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FiQ. eight final results as follows : phosphorus ninging from 262 to 2-93 per cent. Manganese, 1-15 to 2-97per cent. silicon, 011 to ()-31 sulphur, 0035 to 0086. the percentage of sulphur beforedesulphurization becoming OlOO to ()481. The liobert-Bessemer Converter, Fig. eight, is described in F. Lynwood Garrisons report on the Metallurgical Ai-ts at the Paris Exhi-bition (JouTunl Franklin Institute, 1^90),which see. What is claimed as novel in the converteris a combination of numerous components in a con-verter having a flat side, in which flat side areranged the tuyeres in a [)laiie horizontal tothe axis of the converter, and all in the sameplane. The tuyeres obtaining an inclinationto enable a rotary motion to be imparted tothe metal bath, and getting so disposed that bytilting the converter in the trunnions thedepth of the metal over the tuyeres can beregulated. It seems to have produced exceptional resultswherever place in operation and to be the onlyside-blown converter which is suitable for thebasic proce
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Image from web page 37 of “Steam engines, a thorough and sensible presentation of contemporary steam engine practice” (1920)
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Title: Steam engines, a thorough and sensible presentation of modern steam engine practice
Year: 1920 (1920s)
Authors: Ludy, Llewellyn V., 1875- American Technical Society
Publisher: Chicago, American technical society
Contributing Library: The Library of Congress
Digitizing Sponsor: The Library of Congress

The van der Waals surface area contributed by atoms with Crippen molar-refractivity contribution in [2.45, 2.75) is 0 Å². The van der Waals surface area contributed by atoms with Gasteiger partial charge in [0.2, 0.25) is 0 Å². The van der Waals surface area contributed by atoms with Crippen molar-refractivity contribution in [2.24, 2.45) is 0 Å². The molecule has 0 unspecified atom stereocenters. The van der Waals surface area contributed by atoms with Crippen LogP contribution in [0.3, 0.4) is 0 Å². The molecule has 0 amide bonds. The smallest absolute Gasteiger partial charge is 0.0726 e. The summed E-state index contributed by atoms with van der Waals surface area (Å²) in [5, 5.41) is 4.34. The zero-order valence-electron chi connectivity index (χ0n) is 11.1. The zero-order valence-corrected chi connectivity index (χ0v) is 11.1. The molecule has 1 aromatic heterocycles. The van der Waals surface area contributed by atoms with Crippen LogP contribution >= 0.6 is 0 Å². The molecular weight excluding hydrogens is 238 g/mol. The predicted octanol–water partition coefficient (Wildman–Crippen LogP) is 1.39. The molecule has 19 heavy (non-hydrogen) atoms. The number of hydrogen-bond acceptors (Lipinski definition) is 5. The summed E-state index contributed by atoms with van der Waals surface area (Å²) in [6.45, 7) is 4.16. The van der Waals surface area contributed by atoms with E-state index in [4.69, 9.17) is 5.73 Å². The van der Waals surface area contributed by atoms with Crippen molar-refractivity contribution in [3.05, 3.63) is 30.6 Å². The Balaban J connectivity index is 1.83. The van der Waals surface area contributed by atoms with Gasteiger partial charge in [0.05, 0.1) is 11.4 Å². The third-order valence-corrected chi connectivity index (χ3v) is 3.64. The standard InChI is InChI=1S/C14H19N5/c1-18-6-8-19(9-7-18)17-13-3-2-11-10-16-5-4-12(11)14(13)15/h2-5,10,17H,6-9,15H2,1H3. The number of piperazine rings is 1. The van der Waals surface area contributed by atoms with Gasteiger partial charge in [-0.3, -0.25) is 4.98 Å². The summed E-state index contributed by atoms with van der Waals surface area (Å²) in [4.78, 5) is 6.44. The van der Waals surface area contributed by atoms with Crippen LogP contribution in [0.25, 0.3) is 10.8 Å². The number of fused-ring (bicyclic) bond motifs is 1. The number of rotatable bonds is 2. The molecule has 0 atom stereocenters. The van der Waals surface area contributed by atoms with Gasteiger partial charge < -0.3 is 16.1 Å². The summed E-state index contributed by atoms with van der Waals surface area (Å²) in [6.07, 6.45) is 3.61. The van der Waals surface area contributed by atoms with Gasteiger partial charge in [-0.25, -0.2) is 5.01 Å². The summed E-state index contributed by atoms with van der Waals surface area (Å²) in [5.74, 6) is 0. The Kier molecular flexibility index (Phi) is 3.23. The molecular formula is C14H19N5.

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it shows quiteclearly the relation of the different components to each other. The crankshaft utilized on center-crank engines is frequently a strong steel forg-ing, which consists of the crank pin 2. Miscellaneous Parts. In order to compensate for the weight ofthe connecting rod and brasses it is necessary to place counterweightson the shaft as shown at 4, Fig. 17. These counterweights are 22 STEAM ENGINES generally heavy castings, machined to slip more than projections on thecrank shaft, and securely fastened thereto by bolts or set screws.The portion of the shaft .marked 1, Fig. 17, fits into the bearingsprovided for the primary shaft or crank shaft, the length of this bear-ing portion getting the distance among the counterweights and thecollars five. It will be noted that on one end of the shaft is situated adisk 3. At times this disk is forged as a element of the shaft, and atother occasions it is created separate and forced on by hydraulic pressure.The purpose of this disk is usually intended to provide a ready Siiui:
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Fig. 17 Connection of Piston, Crosshead, Connecting Rod, and Crank Shaft implies of attaching the shaft of an electric generator when a directconnected plant is feasible or desired. It may possibly be stated right here that adirect connected plant delivers numerous benefits over a belt-drivensystem. It simplifies the plant, reduces friction, gives greaterreliability, and makes feasible more power in a provided space. The projection 6 on the other finish of the shaft is the axis uponwhich the flywheel is forced and held secure by means of a key.The crank pin 2 should be of such ample proportions as to be safeagainst breakage and the heating of the pin or brasses placed upon it. STEAM ENGINES 23 All engines are not of the center-crank variety, but a lot of have aside crank, the crank being a disk or a crank arm fastened on theend of the main shaft really considerably in the very same manner as the disk S,Fig. 17. In this sort of construction the crank pin is usually a pieceseparate from the crank arm or crank disk, and is connected to i